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Football: Colourful life and times of Wolves hero Dougan; DEREK DOUGAN APPRECIATION.

Byline: By Ged Scott

It is said that we now live in an age when the only thing truly colourful about most modern-day footballers is their money.

The so-called colourful characters of the past really are now a dying breed.

And that was illustrated all too painfully yesterday when the death was announced, at the age of 69, of Wolverhampton Wanderers legend Derek Dougan.

They did not come any more colourful than 'The Doog', who made many a headline in his seven and a bit seasons as a player at Molineux in the late 1960s and early 70s, and carried on making them both before and and after he returned to Wolves to help run the club as chairman and managing director for several seasons in the early 1980s.

His involvement as the front man to the notorious Bhatti brothers earned Dougan in 1983 the second of the two promotions to the top flight he directly enjoyed in his time at Wolves. But it was as a player that he will best be remembered, right from first signing from Leicester City for pounds 50,000 in March 1967 to his final game in 1974.

Within two months of joining, Dougan's nine goals in 11 games, including a hat-trick against Hull City on his home debut, had helped Ronnie Allen's Wolves seal promotion from Division Two as runners-up to Coventry City. And his final season also ended memorably with a medal, as part of the 1974 side that beat Manchester City to win the League Cup.

But it was the fun and games in between that made him such a legend. Dougan was already well established as one of the game's great extrovert characters before he came to Molineux.

Having been brought over to England from Belfast side Distillery by Portsmouth initially as a defender in 1957, he had been switched up front by the time he moved to Blackburn Rovers, from whom he he finished on the losing side against Wolves in the 1960 FA Cup final. And, when he moved on for two seasons with Aston Villa, although he kept up his career average of scoring not far short of a goal every two games, his time there was best remembered for shaving his head, long before that look became fashionable among 21st Century footballers.

Then, via spells in the East Midlands with Peterborough United and Leicester came his final move, back to the West Midlands with Wolves, for whom he was acclaimed as a hero almost from his first kick and with whom he earned the lion's share of his 43 international caps.

His first goal was greeted with a salute for which he became accustomed in almost all the 123 goals he scored for Wolves in 323 games, with both arms stretched high above his head.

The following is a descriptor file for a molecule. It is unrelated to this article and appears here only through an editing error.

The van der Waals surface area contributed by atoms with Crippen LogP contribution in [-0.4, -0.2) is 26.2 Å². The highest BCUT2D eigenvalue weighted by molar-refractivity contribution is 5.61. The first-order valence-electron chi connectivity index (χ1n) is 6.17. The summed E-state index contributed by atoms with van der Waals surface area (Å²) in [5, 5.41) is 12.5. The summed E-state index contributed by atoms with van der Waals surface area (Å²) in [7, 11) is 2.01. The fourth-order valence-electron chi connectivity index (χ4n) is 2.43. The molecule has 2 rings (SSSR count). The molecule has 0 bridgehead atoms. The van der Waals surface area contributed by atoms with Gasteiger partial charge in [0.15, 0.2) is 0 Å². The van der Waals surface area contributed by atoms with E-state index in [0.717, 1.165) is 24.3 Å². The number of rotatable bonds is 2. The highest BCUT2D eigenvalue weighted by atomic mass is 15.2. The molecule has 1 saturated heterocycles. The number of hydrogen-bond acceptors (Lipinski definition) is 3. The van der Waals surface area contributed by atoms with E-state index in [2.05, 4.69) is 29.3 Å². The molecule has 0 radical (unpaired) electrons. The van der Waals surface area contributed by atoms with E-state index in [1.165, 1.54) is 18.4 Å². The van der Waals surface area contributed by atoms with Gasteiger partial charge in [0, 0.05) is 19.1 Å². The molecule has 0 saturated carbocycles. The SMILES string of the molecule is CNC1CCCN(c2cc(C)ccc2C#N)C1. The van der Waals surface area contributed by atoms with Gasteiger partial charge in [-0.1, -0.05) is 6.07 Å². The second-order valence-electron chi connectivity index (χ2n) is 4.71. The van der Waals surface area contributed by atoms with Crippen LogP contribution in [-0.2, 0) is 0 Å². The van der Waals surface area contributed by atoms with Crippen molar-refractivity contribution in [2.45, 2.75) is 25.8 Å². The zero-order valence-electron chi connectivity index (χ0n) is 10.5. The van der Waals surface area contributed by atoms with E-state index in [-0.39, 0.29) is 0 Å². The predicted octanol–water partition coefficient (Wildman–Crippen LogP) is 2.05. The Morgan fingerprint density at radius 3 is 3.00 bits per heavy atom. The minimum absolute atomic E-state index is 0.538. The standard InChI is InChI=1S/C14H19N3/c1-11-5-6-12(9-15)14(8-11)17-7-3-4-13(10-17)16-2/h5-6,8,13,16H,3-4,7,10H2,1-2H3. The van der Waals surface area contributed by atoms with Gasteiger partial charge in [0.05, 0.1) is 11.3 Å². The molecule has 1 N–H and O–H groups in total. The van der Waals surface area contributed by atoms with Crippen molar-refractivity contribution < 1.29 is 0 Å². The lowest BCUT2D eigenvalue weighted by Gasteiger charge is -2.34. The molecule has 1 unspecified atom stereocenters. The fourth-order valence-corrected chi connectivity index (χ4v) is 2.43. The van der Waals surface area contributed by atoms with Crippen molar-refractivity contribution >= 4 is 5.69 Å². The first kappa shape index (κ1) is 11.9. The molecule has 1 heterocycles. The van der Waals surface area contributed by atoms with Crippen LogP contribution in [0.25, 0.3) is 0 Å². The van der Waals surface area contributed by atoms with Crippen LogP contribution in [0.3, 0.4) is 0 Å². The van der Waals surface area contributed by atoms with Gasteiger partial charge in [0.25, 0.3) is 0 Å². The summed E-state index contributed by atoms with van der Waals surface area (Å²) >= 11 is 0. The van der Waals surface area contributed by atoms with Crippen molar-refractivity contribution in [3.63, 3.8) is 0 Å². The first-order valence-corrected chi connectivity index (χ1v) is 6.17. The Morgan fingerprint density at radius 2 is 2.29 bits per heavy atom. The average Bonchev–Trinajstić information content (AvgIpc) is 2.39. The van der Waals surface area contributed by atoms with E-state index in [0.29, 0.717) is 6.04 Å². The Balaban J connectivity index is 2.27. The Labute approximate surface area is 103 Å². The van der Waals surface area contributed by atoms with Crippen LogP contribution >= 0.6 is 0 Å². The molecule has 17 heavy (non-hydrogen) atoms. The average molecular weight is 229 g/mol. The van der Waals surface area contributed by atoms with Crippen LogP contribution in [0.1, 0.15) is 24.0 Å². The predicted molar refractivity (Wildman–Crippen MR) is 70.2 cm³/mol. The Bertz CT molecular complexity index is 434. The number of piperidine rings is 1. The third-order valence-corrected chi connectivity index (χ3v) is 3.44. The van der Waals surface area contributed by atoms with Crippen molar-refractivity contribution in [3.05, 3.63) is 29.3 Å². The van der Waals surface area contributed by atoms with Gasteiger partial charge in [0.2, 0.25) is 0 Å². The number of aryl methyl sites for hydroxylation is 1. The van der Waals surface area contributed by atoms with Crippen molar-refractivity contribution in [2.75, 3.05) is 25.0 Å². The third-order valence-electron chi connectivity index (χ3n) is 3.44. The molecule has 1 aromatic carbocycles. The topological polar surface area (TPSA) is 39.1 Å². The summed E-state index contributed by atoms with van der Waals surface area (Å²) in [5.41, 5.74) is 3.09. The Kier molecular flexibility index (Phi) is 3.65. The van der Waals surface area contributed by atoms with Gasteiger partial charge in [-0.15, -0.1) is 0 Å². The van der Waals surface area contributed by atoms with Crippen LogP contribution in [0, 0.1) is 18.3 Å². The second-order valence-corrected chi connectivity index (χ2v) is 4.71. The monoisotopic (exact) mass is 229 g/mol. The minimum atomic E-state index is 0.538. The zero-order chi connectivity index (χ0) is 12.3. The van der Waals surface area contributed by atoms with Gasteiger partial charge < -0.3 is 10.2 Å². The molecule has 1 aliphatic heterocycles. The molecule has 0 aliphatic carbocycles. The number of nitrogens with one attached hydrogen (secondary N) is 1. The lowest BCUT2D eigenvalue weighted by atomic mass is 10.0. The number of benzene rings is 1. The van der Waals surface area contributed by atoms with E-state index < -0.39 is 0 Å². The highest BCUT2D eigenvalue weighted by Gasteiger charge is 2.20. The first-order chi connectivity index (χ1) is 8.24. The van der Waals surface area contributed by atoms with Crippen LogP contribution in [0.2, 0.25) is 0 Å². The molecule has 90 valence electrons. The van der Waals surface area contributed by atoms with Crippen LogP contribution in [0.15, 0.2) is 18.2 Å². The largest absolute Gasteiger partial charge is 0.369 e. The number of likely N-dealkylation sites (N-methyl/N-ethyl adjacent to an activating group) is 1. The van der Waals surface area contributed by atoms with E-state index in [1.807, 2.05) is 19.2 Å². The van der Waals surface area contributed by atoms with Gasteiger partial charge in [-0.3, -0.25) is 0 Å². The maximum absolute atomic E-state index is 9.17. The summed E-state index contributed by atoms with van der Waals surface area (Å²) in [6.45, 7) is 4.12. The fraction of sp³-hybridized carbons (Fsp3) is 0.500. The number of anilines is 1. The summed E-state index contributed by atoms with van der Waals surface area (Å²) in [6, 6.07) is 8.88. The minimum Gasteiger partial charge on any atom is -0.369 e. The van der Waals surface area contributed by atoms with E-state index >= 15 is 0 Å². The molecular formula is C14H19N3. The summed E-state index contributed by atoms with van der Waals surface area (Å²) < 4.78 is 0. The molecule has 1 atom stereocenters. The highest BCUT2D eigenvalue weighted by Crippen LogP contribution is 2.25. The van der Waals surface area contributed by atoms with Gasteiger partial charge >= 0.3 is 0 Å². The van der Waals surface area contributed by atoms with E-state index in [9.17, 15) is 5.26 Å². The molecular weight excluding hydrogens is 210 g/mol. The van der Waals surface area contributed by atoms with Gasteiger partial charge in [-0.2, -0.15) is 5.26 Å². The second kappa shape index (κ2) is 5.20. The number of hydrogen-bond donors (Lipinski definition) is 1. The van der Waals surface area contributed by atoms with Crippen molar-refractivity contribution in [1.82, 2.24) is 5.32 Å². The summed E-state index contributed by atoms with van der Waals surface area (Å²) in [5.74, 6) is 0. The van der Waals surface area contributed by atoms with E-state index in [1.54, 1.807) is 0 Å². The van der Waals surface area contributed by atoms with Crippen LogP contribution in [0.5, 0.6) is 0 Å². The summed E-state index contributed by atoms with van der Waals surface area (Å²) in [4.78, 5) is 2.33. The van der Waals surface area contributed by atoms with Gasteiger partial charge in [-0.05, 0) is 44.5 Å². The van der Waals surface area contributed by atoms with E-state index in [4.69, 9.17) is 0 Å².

He scored some pretty famous ones too in a dream partnership up front with John Richards, perhaps most notably the winning goal against Leeds United to deny them the league title at Molineux in 1972, as well as ending up the club's record scorer of European goals, during Wolves' foreign travels in the early 1970s.

But it was not just for his considerable football skills that this lanky son of Belfast with the deceptively pacy long stride and even longer tache will be remembered.

As a particularly loquacious Irishman, his ability to talk earned him the chairmanship of the PFA, as well as earning him a place as an ITV World Cup panelist, with a penchant for views on the game as loud as his ties. And he also helped talk his way out of trouble when his name was briefly sullied with a court case, on an assault charge.

His verbal output might not always have been appreciated by the managers he played for. But The Doog's skills as a leader were most memorably in evidence when he returned to the club as the frontman for a takeover in 1982.

After standing shoulder to shoulder with the fans for the first game, that sort of ability to unite a cause helped inspire Wolves to a totally unexpected promotion under Graham Hawkins in 1983 - even if the whole thing went pear-shaped a year later when they came straight back down again.

But lively though those years were, and aside from all the colourful views and colourful ways, the only thing Wolves fans will remember The Doog for will be his goals.

He might be just behind the names of the three real Wolves greats, Stan Cullis, Billy Wright and Steve Bull, in the hearts of fans. But, alongside the likes of Richards, Johnny Hancocks, Ron Flowers, Bert Slater, Peter Broadbent, Robbie Keane and Dave Wagstaffe he belongs to the next batch just behind. And, in that company, having now succumbed to the heart problem that first almost claimed him a decade ago, although sadly no longer living, he now truly remains worthy of the sometimes overused accolade of 'legend'.

Do you have any memories of Derek Dougan? Log on to birminghampost.net and send us your thoughts

CAPTION(S):

Derek Dougan in action for Wolverhampton Wanderers in 1970. He scored a hat-trick on his debut and helped the club to promotion to the top flight in his first season Picture, GETTY IMAGES; Derek Dougan (right) and West Bromwich Albion's John Wile (centre) look on as Wolves score at The Hawthorns in 1971
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Title Annotation:Sport
Publication:The Birmingham Post (England)
Geographic Code:4EUUK
Date:Jun 25, 2007
Words:901
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